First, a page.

Around 2008 and 2009, I was into noise in a big way. Life was an endless quest for harsh noise and the extreme music that seemed to go with it: black metal, industrial, hardcore punk, etc.. Wolf Eyes was definitely my favorite, as they seemed to be relatably hard partying punk rock guys and their music veered towards guitar based rock music at times. They also looked really cool. But on I am a Problem, the Detroit legends have finally become the psychedelic caveman rock band they always were. Aligning themselves with Jack White’s Third Man records, we are entering a whole new phase to the Wolf Bros’ already storied career.
9. Protomartyr, The Agent Intellect, track: Dope Cloud
Another Detroit band keeping the city’s monumental rock history alive, Protomartyr took its post-punk leaning sound to its next logical extension on the band’s second record, the Agent Intellect. Though the sound is arguably more accessible (for the better) on the album, its content is harsher. The first track finds the band’s gifted frontman and songwriter Joe Casey literally talking to the devil, and fear of mortality is stamped all over the record. Casey lost both of his parents during the making of this record, and the album tries to find a way to live with that knowledge without thinking about having to prepare for that big inevitable.
10. Algiers, Black Eunuch, track: Black Eunuch
In a recent interview with the Wire, Jack Latham who records electronic music under the name Jam City (whose excellent record Dream a Garden was released this year, but that is for a different list) talks about the connection between goth post-punk music of the 1980s (from Bauhaus to the Cure) and the protest driven funk and soul music of the late ‘60s and early ‘70s (from Sly Stone to Curtis Mayfield). It’s all about the grooves, he says. He’s got a point, and Atlanta-based band Algiers directly explores that connection. Lead singer Franklin James Fisher is in the lineage of soul singers, and much of the rhythms can be traced towards Fela Kuti and afro-beat. But there is an industrial swarm underneath the funk. The resulting aggression makes for the most appropriate protest record of the year on Black Eunuch. Of all the experimental rock bands out there, Algiers feels very topical, and I wouldn’t be surprised to see them get some mainstream attention.
11. Sleater-Kinney, No Cities to Love, track: No Cities to Love
Corin, Carrie, and Janet came back this year, indeed. And No Cities to Love, the trio’s first record in 10 years, is on-par with anything in the band’s catalog. More in line with the 2005 release The Woods, the record references big time stadium rock n’ roll and catchy as fuck melodies, with all the politics and radical thinking we’ve come to love and know from them. St. Vincent said it is her favorite Sleater record of all time. Always listen to Annie.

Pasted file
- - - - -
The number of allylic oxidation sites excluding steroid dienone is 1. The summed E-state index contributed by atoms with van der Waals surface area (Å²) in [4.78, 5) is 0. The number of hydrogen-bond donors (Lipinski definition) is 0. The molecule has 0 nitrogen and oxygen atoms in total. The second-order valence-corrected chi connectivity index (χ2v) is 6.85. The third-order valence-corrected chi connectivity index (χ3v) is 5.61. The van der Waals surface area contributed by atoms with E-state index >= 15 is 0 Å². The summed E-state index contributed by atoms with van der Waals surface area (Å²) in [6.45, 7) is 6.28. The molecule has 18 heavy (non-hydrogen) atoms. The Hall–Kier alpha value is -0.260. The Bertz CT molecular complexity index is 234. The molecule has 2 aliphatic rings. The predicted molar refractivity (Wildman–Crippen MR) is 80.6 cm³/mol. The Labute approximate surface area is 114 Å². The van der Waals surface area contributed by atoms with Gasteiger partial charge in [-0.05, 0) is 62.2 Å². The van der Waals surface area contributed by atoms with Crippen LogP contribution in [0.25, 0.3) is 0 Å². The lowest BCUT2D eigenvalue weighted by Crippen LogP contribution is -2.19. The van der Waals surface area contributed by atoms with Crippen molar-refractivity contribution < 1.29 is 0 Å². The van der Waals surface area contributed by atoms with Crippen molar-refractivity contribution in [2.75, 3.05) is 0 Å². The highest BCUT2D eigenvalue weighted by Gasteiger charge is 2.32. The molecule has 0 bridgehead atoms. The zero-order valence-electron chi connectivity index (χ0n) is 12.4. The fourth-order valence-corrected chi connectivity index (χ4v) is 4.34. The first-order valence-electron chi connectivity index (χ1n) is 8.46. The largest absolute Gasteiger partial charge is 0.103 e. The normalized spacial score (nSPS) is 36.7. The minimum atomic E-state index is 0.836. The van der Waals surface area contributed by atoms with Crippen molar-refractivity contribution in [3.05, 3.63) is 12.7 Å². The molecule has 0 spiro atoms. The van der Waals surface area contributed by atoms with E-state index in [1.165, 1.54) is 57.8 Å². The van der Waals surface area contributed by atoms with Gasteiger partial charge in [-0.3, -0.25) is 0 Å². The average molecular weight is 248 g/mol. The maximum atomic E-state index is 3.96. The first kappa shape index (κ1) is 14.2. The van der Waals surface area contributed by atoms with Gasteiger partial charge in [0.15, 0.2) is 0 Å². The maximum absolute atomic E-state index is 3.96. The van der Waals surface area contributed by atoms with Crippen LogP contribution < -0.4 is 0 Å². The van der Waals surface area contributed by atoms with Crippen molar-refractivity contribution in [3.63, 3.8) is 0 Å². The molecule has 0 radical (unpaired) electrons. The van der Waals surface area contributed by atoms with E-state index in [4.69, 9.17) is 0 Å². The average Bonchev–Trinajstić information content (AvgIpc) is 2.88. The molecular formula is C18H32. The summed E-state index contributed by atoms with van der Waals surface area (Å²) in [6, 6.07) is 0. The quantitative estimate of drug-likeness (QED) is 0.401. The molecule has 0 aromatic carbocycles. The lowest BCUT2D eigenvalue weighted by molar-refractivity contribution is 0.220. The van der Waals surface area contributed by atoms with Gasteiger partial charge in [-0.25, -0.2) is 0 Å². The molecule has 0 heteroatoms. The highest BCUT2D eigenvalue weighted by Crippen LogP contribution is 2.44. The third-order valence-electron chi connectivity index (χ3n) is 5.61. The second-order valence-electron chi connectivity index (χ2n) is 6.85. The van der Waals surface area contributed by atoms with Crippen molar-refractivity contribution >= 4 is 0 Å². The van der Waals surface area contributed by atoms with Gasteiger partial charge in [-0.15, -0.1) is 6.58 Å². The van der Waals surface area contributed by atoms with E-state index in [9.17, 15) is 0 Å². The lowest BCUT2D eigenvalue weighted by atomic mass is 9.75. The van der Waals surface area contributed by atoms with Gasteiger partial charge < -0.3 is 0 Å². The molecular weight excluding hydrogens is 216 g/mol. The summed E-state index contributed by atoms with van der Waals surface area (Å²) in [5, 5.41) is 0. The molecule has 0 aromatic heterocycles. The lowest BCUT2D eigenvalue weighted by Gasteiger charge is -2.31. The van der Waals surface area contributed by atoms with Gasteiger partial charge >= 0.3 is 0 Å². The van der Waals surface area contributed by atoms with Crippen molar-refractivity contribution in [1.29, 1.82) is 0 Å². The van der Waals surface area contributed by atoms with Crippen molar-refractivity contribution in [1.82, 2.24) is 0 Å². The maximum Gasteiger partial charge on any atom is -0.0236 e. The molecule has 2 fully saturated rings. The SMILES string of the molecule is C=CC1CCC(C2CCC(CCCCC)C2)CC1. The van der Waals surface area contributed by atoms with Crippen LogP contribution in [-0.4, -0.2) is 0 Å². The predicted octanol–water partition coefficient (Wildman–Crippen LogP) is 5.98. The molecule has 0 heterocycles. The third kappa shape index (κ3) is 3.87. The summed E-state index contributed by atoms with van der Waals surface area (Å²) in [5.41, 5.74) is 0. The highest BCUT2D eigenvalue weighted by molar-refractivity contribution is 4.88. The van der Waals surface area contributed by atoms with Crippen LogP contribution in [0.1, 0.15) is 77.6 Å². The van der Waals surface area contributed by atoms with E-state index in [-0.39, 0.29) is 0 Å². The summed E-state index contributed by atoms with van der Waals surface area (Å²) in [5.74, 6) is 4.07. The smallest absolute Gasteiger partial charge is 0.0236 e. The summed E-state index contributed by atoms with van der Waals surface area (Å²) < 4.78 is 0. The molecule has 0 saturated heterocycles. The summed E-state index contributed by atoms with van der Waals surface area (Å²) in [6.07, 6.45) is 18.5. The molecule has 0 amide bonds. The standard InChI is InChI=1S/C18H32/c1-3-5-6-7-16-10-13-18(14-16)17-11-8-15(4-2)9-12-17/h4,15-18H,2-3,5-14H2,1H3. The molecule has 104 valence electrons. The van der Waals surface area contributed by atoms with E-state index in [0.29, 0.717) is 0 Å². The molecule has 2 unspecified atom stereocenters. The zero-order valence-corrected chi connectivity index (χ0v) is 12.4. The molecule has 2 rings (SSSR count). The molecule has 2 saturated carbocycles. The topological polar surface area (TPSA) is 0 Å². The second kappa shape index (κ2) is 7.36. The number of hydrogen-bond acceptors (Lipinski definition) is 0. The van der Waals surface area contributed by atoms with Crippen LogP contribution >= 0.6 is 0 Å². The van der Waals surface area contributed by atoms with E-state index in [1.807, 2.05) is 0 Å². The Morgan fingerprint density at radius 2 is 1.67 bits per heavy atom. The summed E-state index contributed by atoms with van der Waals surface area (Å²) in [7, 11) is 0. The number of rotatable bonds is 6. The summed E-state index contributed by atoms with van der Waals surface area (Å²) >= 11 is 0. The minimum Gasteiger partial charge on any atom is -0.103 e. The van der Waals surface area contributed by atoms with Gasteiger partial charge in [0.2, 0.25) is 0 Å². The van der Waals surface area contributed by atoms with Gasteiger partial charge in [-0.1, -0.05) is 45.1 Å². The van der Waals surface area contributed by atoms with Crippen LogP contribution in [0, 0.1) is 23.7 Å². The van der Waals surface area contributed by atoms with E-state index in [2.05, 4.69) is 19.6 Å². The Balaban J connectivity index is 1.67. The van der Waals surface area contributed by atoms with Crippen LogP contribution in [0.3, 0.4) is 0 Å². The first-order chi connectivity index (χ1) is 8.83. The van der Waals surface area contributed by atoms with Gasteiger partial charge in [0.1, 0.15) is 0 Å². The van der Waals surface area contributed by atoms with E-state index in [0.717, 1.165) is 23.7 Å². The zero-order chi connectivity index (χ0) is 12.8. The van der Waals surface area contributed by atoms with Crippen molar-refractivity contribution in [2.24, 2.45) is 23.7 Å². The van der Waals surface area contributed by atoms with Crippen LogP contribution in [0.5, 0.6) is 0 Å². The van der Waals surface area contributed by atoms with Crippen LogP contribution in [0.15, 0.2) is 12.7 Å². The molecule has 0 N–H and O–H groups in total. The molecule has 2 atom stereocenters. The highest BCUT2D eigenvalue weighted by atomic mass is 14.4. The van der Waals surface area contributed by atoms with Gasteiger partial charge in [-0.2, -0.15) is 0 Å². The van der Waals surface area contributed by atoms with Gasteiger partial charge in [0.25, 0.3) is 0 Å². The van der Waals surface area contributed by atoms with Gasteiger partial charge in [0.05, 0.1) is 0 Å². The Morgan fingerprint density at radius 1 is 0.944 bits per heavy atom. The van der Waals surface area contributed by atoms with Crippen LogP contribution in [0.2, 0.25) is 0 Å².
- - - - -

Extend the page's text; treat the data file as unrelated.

12. Hey Colossus, Radio Static High, track: Radio Static High
I have nothing against a band like say, Tame Impala, but I do object to the over-use of the term “psychedelic.” Psychedelic needs to confuse the senses and rattle the brain cells. Hence, I love the London-based band Hey Colossus. Piledriver riffis and piles of noise drown out what remain otherwise pretty formal song structures. Hey Colossus cites surprising influences like Cypress Hill and Fleetwood Mac, but they deliver the best transcendental metal you are likely to hear in 2015.
13. Leviathan, Scar Sighted, track: Breathless
Yes, this is going to be one of those Woody Allen/Roman Polanski/R. Kelly situations. You can’t really write about musician and tattoo artist Jef Whitehead sans the violent crime that he was convicted of. I did agonize about whether or not I should include this on the list, but the fact is, there isn’t a whole lot of metal that I get excited over these days. Scar Sighted caught my attention early in 2015 and held it throughout the year. You listen to this thing and it’s absolutely mind-boggling that you are listening to the work of one guy. There are a fuckload of one man black metal bands out there, but almost none hit the orchestral heights that Scar Sighted floats at for the majority of its duration. This is a musical maturation for Whitehead, with the music hitting the dense and complex arrangements known for second wave black metal bands like Emperor. It’s not a lo-fi record, by any stretch of the imagination.
14. Waxahatchee, Ivy Tripp, track: Breathless
Katie Crutchfield is becoming one of indie rock’s most revered songwriters, and Ivy Tripp is another massive leap forward for the Alabama-born artist. Ivy Tripp is an album grander in scope than its predecessor, partly due to Crutchfield bringing in a phenomenal crew of collaborative musicians. Despite the expansiveness of sound, Crutchfield still harnesses an intimacy rarely felt in contemporary music. She invites you to her world, and it’s beautiful.
15. Petite Noir, La Vie Est Belle/Life, track: Best
Some performers just have it. Lou Reed had it. Patti Smith had it. Jimi Hendrix had it. Bowie had it. Bjork has it. Kanye has it. Petite Noir has it, in spades. That indefinable thing that elevates a performer beyond the scope of a talented musician and into the scope of being a symbol for all that is righteous in popular art. I saw Petite Noir perform at Afropunk Festival over the summer. Dressed stylishly in a black t-shirt and Chelsea boots, dancing and flailing around the stage, belting his uniquely soulful baritone voice. In five songs he won me over. This record was released to not much fan fare, possibly even getting less press than his EP from earlier in the year. That’s a shame because there is truly nothing that sounds like this. Petite Noir will unite fans of the Smiths and Fela Kuti and serve as the new favorite artist to people who love both. A singular artistic vision.
Text and playlist by Adam Lehrer